In the Garden:
Southern California Coastal & Inland Valleys
March, 2012
Regional Report

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4062

Midnight Seedless Valencia three weeks after transplanting - looking good!

Want to Bet That's the End of Winter?

My newly planted Gold Nugget Mandarin and Midnight Seedless Valencia are looking very pleased with themselves, all perky and shiny green with this perfect spring weather of temperatures in the high 70s and brilliantly cloudless days.

Sadly, still no rain in sight, so we must pay for our irrigation water.

With several inches of compressed mulch remaining in my garden following the loose stuff being blown away in that November 30 windstorm, I've made sure that my soaker hoses underneath the mulch are positioned and working properly. In each row, they reach from the hose bib, circle each fruit tree twice at 18 inches and 3 feet from the trunk, run through one planting bed, circle twice around another fruit tree, then through another planting bed and twice around the third tree, finally returning straight back through the planting beds. With the hoses oozing their water out a good foot, this placement enables water to keep the entire planted area moistened so roots from all plantings intermingle and enjoy the rich soil. The thick mulch keeps evaporation to a minimum, so all the water I pay for goes straight to the plant root zones, and I have to water only once every three weeks during this kind of weather. When it gets really hot later, in the 90s for weeks at a time, I'll still have to water only once a week to keep all the plants perky.

Once a month I also sprinkle everything with the overhead watering system that my Dad installed 50 years ago to keep foliage clean and able to do its photosynthesis effectively. But because my mulch is so thick and compacted, watering overhead doesn't get much down to the roots. This is why I prefer continuous rain during the winter, so it can fully moisten the mulch!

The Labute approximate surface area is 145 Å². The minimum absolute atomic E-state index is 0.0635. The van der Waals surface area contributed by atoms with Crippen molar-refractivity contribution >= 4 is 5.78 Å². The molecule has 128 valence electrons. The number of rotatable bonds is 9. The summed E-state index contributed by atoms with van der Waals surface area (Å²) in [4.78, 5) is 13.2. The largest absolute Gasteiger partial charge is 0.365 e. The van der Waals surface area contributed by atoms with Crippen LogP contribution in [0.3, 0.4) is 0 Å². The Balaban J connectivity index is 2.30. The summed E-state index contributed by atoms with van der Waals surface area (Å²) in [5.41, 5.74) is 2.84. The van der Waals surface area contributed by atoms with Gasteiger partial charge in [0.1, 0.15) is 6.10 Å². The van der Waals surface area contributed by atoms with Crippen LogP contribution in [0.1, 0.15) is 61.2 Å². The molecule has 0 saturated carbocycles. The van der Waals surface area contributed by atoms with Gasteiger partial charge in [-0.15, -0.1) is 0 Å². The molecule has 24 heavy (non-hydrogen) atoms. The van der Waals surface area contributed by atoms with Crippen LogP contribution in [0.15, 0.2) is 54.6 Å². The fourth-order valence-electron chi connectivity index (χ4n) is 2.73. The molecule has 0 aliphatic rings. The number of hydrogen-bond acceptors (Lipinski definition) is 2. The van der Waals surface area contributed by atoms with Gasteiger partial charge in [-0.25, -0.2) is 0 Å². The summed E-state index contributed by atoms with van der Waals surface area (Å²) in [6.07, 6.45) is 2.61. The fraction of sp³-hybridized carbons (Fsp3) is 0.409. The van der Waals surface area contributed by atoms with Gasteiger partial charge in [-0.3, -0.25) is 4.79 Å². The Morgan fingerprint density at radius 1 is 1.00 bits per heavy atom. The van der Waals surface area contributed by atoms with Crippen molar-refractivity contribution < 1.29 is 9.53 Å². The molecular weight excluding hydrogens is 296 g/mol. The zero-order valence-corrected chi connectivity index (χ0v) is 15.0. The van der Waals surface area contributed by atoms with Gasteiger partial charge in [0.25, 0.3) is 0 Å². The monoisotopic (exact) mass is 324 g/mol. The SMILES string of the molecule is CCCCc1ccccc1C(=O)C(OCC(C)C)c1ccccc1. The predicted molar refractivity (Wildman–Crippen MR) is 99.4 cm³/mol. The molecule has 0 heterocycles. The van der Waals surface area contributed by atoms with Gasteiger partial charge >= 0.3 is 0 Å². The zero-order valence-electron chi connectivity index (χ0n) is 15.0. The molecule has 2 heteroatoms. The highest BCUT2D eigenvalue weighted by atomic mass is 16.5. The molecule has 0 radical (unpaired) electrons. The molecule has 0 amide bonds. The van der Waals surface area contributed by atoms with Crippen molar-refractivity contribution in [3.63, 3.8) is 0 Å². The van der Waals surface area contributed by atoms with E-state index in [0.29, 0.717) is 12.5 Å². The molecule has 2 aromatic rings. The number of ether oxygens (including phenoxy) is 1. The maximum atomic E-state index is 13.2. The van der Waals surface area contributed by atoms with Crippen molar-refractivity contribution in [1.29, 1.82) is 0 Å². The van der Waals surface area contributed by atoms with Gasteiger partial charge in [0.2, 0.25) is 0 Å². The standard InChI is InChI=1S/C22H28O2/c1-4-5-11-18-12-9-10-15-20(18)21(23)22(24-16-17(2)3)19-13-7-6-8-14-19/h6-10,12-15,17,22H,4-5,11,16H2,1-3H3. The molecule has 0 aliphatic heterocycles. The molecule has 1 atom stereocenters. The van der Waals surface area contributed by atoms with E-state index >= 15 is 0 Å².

You can still do some dormant pruning of deciduous fruit trees. In fact, for beginners, now that the warmth has spurred new growth, it's easier to see which buds are active and which way they face so you can be more assured that you're choosing the right location to prune.

While you do want to fertilize fruit trees, don't try to rush growth of nectarines, peaches, or plums by providing too much nitrogen. This contributes to generally poor fruit quality -- poor color development, delayed maturity, softness, and reduced storageability. Too much vegetative growth from excessive nitrogen can also result in poor fruit set for the following year. If the trees have good growth with dark green leaves in the spring, they have sufficient nitrogen.

Newly planted trees may need support for a year while they develop strong root systems and trunks. First, remove the stake that came from the nursery. Into the ground on either side of the trunk and a foot out from it, drive two sturdy one-inch or two-inch wide stakes about 16 inches deep. About two-thirds the way up the trunk, tie loops from each stake around the trunk; use "soft" material like stockings or rags or old garden hose pieces. Tie the loops loosely so the trunk can sway gently in the breeze. This strengthens the trunk and stimulates strong root growth. Remove the stakes after a year.


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